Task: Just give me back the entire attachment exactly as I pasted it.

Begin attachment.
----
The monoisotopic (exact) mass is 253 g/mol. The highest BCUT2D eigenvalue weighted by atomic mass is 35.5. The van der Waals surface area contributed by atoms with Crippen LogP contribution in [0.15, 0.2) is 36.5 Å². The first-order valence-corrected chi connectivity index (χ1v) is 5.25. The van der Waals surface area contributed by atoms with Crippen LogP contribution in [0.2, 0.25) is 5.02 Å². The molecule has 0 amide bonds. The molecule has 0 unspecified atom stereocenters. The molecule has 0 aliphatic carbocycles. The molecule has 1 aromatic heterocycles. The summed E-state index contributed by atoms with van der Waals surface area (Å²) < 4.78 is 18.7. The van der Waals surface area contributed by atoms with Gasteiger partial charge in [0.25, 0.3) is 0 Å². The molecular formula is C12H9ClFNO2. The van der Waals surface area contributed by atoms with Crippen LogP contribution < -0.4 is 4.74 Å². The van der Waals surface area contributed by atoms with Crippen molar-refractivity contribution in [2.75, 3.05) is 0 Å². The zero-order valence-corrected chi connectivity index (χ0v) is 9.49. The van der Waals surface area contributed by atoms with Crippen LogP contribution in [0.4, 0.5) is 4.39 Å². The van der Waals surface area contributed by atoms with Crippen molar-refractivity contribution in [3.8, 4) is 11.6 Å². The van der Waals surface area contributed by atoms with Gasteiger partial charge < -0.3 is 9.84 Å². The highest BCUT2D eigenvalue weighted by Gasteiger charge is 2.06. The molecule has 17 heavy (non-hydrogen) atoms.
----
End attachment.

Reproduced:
The monoisotopic (exact) mass is 253 g/mol. The highest BCUT2D eigenvalue weighted by atomic mass is 35.5. The van der Waals surface area contributed by atoms with Crippen LogP contribution in [0.15, 0.2) is 36.5 Å². The first-order valence-corrected chi connectivity index (χ1v) is 5.25. The van der Waals surface area contributed by atoms with Crippen LogP contribution in [0.2, 0.25) is 5.02 Å². The molecule has 0 amide bonds. The molecule has 0 unspecified atom stereocenters. The molecule has 0 aliphatic carbocycles. The molecule has 1 aromatic heterocycles. The summed E-state index contributed by atoms with van der Waals surface area (Å²) < 4.78 is 18.7. The van der Waals surface area contributed by atoms with Gasteiger partial charge in [0.25, 0.3) is 0 Å². The molecular formula is C12H9ClFNO2. The van der Waals surface area contributed by atoms with Crippen LogP contribution < -0.4 is 4.74 Å². The van der Waals surface area contributed by atoms with Crippen molar-refractivity contribution in [2.75, 3.05) is 0 Å². The zero-order valence-corrected chi connectivity index (χ0v) is 9.49. The van der Waals surface area contributed by atoms with Crippen LogP contribution in [0.4, 0.5) is 4.39 Å². The van der Waals surface area contributed by atoms with Crippen molar-refractivity contribution in [3.8, 4) is 11.6 Å². The van der Waals surface area contributed by atoms with Gasteiger partial charge < -0.3 is 9.84 Å². The highest BCUT2D eigenvalue weighted by Gasteiger charge is 2.06. The molecule has 17 heavy (non-hydrogen) atoms.